My primary duties within the CBS will be helping and assisting the Diaspora Department of Lehendakaritza/Presidency of the Basque Government under the leadership of its Director Gorka Alvarez Aranburu. I will help manage relationships with all the registered Basque Clubs in North America (USA, Canada and Mexico). This includes a close following of the different realities people experience here, and learning about the strenghs and weaknesses, threats and opportunities of the aforementioned Basque Clubs. The will aim to establish a direct communication link between institutions, while also acquiring knowledge and doing research about the Basque diaspora.

Nowadays, the Department which I work for handles different grants and mobility programs aimed for all the Basque Clubs around the world (up to 190 centers and around 30 thousand registered members) mainly related with Basque culture, Basque associationism, institutions, and aiding citizenship matters. These programs pursue the goal of perpetuating and supporting Basque culture overseas, and forging relations between people who share Basque identity, while they live in so different latitudes. Because of its symbolic importance, the Basque Diaspora is well known as the “zortzigarren lurraldea,”the “eight territory” in Euskara, of our historical geography.

As time goes by and if my schedule allows, I would be glad to discover  the city a bit more including its surrounding areas, the Riverside and maybe hiking routes, visit some other towns in the area, meet different people, collaborate with the CBS in any of their research programs, or even participate in some conferences or attend classes at the UNR, if possible.

 

CBS Graduate Student Edurne Arostegui Receives Outstanding Graduate Student Scholarship

CBS graduate student Edurne Arostegui receives Outstanding Graduate Student Scholarship!

The Graduate Student Association offers the Outstanding Graduate Student Scholarship to outstanding, full-time graduate students. The scholarship is judged based on a faculty recommendation letter, a personal statement, scholarly work, and extracurricular activities completed during enrollment in a degree program as a University of Nevada, Reno graduate student. The Outstanding Graduate Student Scholarship is for $1,000. Applicants for this scholarship must be registered, full-time graduate students in good academic standing at the time of application. Applicants must be enrolled for the upcoming Fall semester in order to receive the scholarship.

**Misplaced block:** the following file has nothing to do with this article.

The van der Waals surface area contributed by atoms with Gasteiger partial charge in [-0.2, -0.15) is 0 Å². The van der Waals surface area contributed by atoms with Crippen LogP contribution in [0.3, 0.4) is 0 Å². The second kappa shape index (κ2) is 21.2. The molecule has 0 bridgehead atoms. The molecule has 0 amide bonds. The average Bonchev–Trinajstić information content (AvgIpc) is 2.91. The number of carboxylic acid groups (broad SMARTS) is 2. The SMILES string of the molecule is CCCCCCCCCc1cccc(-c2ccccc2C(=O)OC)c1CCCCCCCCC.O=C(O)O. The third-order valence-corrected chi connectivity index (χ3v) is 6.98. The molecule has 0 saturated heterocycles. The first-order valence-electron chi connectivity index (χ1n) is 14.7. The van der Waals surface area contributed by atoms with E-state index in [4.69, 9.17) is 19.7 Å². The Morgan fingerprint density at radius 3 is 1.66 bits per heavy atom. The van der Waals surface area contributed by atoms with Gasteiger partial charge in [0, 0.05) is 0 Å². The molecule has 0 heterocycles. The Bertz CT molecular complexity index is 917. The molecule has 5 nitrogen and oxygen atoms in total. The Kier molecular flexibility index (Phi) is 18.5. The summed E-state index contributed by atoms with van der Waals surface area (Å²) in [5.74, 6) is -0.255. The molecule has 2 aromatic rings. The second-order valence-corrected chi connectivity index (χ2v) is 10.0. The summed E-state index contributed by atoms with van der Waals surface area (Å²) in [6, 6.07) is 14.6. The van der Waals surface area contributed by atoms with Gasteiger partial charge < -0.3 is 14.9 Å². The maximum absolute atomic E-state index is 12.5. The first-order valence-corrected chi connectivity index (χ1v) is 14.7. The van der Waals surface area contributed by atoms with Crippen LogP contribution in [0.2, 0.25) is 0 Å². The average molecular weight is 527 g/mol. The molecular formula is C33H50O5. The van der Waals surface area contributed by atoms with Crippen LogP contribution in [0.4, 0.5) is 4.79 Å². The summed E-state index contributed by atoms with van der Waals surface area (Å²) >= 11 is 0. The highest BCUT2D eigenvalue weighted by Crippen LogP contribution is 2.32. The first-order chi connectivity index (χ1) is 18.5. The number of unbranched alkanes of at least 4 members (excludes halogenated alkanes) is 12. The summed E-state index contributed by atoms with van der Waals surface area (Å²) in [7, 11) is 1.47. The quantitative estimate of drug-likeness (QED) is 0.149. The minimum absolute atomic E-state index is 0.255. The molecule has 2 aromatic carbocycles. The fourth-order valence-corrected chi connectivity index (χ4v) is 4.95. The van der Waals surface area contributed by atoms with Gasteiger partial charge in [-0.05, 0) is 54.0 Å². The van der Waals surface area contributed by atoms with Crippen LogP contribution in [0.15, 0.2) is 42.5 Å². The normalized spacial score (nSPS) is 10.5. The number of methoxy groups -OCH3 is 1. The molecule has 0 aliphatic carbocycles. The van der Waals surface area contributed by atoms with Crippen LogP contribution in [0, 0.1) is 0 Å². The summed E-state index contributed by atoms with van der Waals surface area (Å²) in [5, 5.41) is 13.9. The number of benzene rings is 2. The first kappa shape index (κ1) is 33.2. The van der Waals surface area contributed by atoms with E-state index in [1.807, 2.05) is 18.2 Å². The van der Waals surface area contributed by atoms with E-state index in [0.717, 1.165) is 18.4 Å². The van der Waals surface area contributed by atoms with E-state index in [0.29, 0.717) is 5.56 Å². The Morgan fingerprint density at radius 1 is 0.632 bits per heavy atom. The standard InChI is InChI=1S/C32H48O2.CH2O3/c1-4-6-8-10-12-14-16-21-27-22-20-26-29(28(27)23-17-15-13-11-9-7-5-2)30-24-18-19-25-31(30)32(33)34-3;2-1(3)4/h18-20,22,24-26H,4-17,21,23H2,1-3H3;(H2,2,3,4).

Edurne also just completed her Comprehensive Exams, and as ABD, ready to go for fieldwork, and write her dissertation. Zorionak Edurne!

 

CBS Student Kerri Lesh receives Bilinski Fellowship

This semester Center for Basque Studies student, Kerri Lesh, was awarded a Bilinksi Fellowship for 2018-2019 by the College of Liberal Arts. She has been the first student from the Center for Basque Studies to be awarded a Bilinski Fellowship. A reception was held for the eight awardees who were announced May 3rd. Associate Dean Jane Detweiler presented the awards after a short welcome speech provided by Dean Debra Moddelmog. The previous year’s recipients were present to share their work with a poster presentation as they noshed on cookies and fruit.

Kerri was awarded $30,000 to support her in writing her dissertation, which focuses on the use of Euskara alongside the marketing of local gastronomic products of the Basque Country.

Russell J. and Dorothy S. Bilinski’s goal in life was to be independent and challenged intellectually. They strongly believed in people being self-sufficient, ambitious, and above all, responsible. Both Russell and Dorothy were true intellectuals, as well as being adventuresome, independent and driven. Russell was a researcher, academician, and an entrepreneur. Dorothy was an accomplished artist and patron of the arts. Russell and Dorothy believed that education was a means to obtain independence, and this is the legacy they wished to pass on to others.

In furtherance of that goal, when Russell and Dorothy died, they left a significant gift for the formation of a nonprofit corporate foundation. The Bilinski Educational Foundation seeks to fulfill this legacy by providing fellowship funds for post-secondary education for students who have demonstrated, and are likely to maintain, both the highest academic achievement and good moral character, but who lack the financial resources to complete their post-secondary education.

 

CBS Graduate Student Horohito Norhatan Successfully Defends PhD Dissertation

CBS grad student Horohito Norhatan defended his PhD dissertation yesterday! The title of his dissertation was “The Roles of a Basque-inspired Cooperative in the Community-based Economic Development in Cleveland, Ohio.” Based on mixed methodology including interviews and content analysis, Hito investigated how the Cleveland-based Evergreen Cooperative used the elements of the Mondragón cooperative for its various operations. The PhD committee was chaired by Xabier Irujo from the Center for Basque Studies. Other committee members included Aleksey Kolpakov (Political Science), Xiaoyu Pu (Political Science), Johnson Makoba (Sociology), Mariah Evans (College of Business), and Joseba Zulaika (CBS).

Hito will pursue another PhD degree at the Department of Political Science at UNR. Zorionak Hito, and best of luck in the future!

 

 

CBS Professor Sandy Ott receives Outstanding Service Award from the College of Liberal Arts

Dr. Sandy Ott received Outstanding Service Award from the College of Liberal Arts for her service activities during the 2017/18 academic year. Besides her multiple commitments at the Center for Basque Studies including Director of Graduate Students, Sandy also served as Interim Chair at the Department of Communication. Zorionak Sandy!

 

Dr. Ott was recently interviewed about her new book Living with the Enemy: German Occupation, Collaboration and Justice in the Western Pyrenees, 1940-1948. You can find her podcast here:

http://newbooksnetwork.com/sandra-ott-living-with-the-enemy-german-occupation-collaboration-and-justice-in-the-west-pyrenees-1940-1948-cambridge-up-2017/